BY Carson Chan in Profiles | 13 FEB 16
Featured in
Issue 177


Three new books argue for the interconnectivity of all things

BY Carson Chan in Profiles | 13 FEB 16

Casima von Bonin, The Bonin/Oswald Empire's Nothing #3 (CVE's Fatigue Raft & MVO's White Rabbit Song), 2010, mixed media. Courtesy the artist and Petzel, New York

The sculptures of Cosima von Bonin, Yngve Holen and Helen Marten, although distinct, resemble each other in their composite nature. Like salad ingredients, the unlikely components of these sculptures are commingled – together yet autonomous. Into one work (Exfoliating Curve Lines (total cushioning), 2014), Marten has combined a twig, a café-style sugar dispenser, a patch of fur, a rubbish bin, potatoes, a measuring tape and a transparent Ziploc bag; into one of his, Holen has brought together a bike lock, a clear-acrylic rod with credit-card details and a single ASICS running shoe (Mothers maiden name?, 4483414654441024, 2013); while Von Bonin has gathered together stuffed toys, skateboards, clam shells, fabric-covered poles, stage lights and the kind of fence one might find on a construction site (The Bonin/Oswald Empire’s Nothing #03 (CVB's Fatigue Raft & mvo’s White Rabbit Song), 2010). Like an anthology of poems, these sculptures are held together respectively by the force of their components’ associative meaning. The inexplicable demands interpretation, and the process of imbuing significance to curious adjacencies is nothing if not habit for anyone who has plumbed the click-hole depths of the internet, link after link, until the thought that triggered the search recedes, irretrievably.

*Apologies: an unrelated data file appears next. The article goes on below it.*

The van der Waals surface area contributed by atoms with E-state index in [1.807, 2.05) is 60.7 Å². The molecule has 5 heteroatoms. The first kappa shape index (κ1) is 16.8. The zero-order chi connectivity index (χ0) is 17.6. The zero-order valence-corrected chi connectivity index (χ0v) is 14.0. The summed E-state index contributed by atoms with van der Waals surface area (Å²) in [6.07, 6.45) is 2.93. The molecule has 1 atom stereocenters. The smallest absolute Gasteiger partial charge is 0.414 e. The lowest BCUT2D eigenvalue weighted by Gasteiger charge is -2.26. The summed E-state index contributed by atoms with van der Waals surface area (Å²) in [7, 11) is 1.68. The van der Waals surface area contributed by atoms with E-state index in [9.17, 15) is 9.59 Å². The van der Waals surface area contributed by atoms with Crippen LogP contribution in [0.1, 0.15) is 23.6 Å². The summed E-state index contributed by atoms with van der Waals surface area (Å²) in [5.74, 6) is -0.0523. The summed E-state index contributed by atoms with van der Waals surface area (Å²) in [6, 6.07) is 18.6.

In media theorist John Durham Peters’s book The Marvelous Clouds (2015), ideas are often similarly delineated by a stream of seemingly unrelated examples. For instance, ‘media composed of both natural and artificial elements’ include: ‘WikiLeaks, corn syrup, whale oil, squids, Facebook, jet lag, weather forecasts and bipedal posture’. Just as whale and dolphin research was a spin-off from postwar technology so, too, were ‘tape recorders, aluminium foil, LSD, rock’n’roll, reggae and radio astronomy’. Peters’s book embellishes a method for imagining our world’s interconnectivity by revealing the fluidity between what we call art, or artifice, and what we deem natural.